“They’re all like that.” Lee looked up at the light. “I think whatever was in here, whatever they did, made that happen.”
Neill, frowned, thinking. Finally, he climbed the chest of drawers and unscrewed the lightbulb with one hand.
“It’s cold now, but it must’ve been extremely hot at some point.” He commented after he got down. “They must’ve shattered from extreme heat. But not from the outside, the metal inside isn’t damaged.” He showed his friend.
“Huh, okay, that explains some of the scorch marks in the kitchen and living room.” lee muttered.
“Mh, it might actually. Though It was definitely supernatural related. I mean. This type of heat would have taken the whole house down if it was natural.”
“Yeah.” Lee stood with his arms crossed, thinking. he was staring at the crowd of workers.
Neill pocketed the bulb and stared at the crowd as well. “Who’s the victim?”
“23-year-old female assumed to be the girls’ mother.”
Neill nodded. “Any idea what happened?”
Lee shook his head. His expression set in a worried frown. “No idea. It’s not something we now. no bite marks, no poison. She’s just. dead. Her eyes are missing though.”
Neill turned to his friend sharply. “Missing? As in, taken out?”
“No, melted more like.”
Neill kept staring at him, resisting a shiver.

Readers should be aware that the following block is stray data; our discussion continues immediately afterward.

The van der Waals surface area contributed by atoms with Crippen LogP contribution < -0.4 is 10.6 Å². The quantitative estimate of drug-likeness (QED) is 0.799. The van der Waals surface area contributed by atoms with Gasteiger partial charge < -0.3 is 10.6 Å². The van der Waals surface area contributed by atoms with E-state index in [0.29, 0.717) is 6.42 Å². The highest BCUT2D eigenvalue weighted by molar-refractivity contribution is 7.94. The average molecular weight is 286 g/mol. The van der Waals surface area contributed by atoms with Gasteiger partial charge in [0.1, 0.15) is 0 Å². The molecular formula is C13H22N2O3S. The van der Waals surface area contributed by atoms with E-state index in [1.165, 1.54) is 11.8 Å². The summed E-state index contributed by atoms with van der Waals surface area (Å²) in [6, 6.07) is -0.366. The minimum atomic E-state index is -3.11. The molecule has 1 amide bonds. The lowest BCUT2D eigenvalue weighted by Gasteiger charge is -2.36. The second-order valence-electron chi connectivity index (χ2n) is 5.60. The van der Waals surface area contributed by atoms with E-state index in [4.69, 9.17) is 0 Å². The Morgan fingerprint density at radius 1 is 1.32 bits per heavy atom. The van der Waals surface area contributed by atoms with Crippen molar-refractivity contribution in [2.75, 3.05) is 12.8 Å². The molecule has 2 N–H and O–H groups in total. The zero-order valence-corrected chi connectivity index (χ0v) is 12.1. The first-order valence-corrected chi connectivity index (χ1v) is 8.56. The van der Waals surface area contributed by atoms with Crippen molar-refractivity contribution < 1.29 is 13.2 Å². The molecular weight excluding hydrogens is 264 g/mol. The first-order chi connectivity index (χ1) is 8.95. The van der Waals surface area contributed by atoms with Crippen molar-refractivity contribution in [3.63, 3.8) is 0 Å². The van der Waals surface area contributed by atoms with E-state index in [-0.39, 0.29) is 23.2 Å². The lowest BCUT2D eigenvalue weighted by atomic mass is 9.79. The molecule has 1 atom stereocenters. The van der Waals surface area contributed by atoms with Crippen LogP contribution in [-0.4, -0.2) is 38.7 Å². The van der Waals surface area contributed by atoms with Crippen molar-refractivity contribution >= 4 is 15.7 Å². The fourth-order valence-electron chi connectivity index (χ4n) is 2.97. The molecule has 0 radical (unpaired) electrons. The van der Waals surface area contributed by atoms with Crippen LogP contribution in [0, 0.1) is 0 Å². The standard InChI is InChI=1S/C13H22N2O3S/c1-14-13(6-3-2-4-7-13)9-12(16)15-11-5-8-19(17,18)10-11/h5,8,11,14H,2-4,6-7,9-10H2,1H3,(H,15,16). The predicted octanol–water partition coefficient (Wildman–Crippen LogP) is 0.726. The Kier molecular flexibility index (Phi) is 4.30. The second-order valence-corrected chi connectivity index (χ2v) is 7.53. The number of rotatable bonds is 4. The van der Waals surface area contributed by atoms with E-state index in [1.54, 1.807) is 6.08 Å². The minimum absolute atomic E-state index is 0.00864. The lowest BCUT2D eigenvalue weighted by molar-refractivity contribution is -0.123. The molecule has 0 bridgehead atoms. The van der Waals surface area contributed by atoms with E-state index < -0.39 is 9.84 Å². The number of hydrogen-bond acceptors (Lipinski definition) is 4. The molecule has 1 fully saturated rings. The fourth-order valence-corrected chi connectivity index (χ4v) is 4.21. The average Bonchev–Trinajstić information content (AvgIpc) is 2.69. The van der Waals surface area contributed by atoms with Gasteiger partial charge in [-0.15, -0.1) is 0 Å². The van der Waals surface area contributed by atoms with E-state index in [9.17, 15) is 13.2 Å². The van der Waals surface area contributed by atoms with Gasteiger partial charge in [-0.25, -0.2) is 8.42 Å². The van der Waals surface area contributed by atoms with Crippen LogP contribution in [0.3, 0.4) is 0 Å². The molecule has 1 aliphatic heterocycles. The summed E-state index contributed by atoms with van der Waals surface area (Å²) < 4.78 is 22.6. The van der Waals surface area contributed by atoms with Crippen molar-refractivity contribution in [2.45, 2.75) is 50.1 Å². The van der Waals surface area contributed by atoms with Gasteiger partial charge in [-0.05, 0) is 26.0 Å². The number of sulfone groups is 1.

Lee didn’t notice. “I don’t know. I have a bad feeling about this one.” He whispered.
Neill’s eyes flicked to the crowd, subtly making sure no one was close, before dropping his voice. “Why?”
“We’ve done some small tests on those girls.” Lee finally looked at his friend. “They are not fully human.”
“What?!” his voice went up an octave.
“Shh.” Lee resisted looking behind him. Neill didn’t. His eyes went back to the crowd. They hadn’t noticed, but Greg was staring at them from across the room. He smiled at the man, waving.
Greg’s frown deepened before he stomped away to a female shaped scrunch, possibly to complain and bitch about Neill and the Lead Detective’s relationship.
“So what. They’re witches?” Neill turned back to Lee.
“They’re something.” Lee shrugged. “Whatever they are, I think the force is going to throw this one in the unsolved cases file, because of them.”
“So? That’s why I’m here.”
“Yeah, but here’s the worst-case scenario that is playing in my head.” Lee became more animated as he spoke. “They are going to try and blame it on those kids before you can finish your work.”
Neill frowned. “What? No. They wouldn’t. They’re kids.”
Lee didn’t answer.
“Oh come on, what are they, 2? 4? If they are some type of creature, they wouldn’t have the power to do something like this. They’re too young. And even if they did. And this is a big if. They are too young to have any control. At best it was an accident that happened while the one kid had a fit. They’d get off with that knowledge alone.”
“You and I both know the moment they found out these kids aren’t human, this whole thing changed. They don’t care about “monster” on “monster” attacks. They’ll half-ass it, try and take the kids down because they are an easy target, and because these kids are non-humans, they won’t get a good lawyer, and they’ll be convicted regardless of the fact that they are fucking four.”
Neill rubbed his face in frustration, finally folding his arms. “You’re right. You’re fucking right,” he conceded. “How can we stop it though I mean. Fuck. Do they have any family?”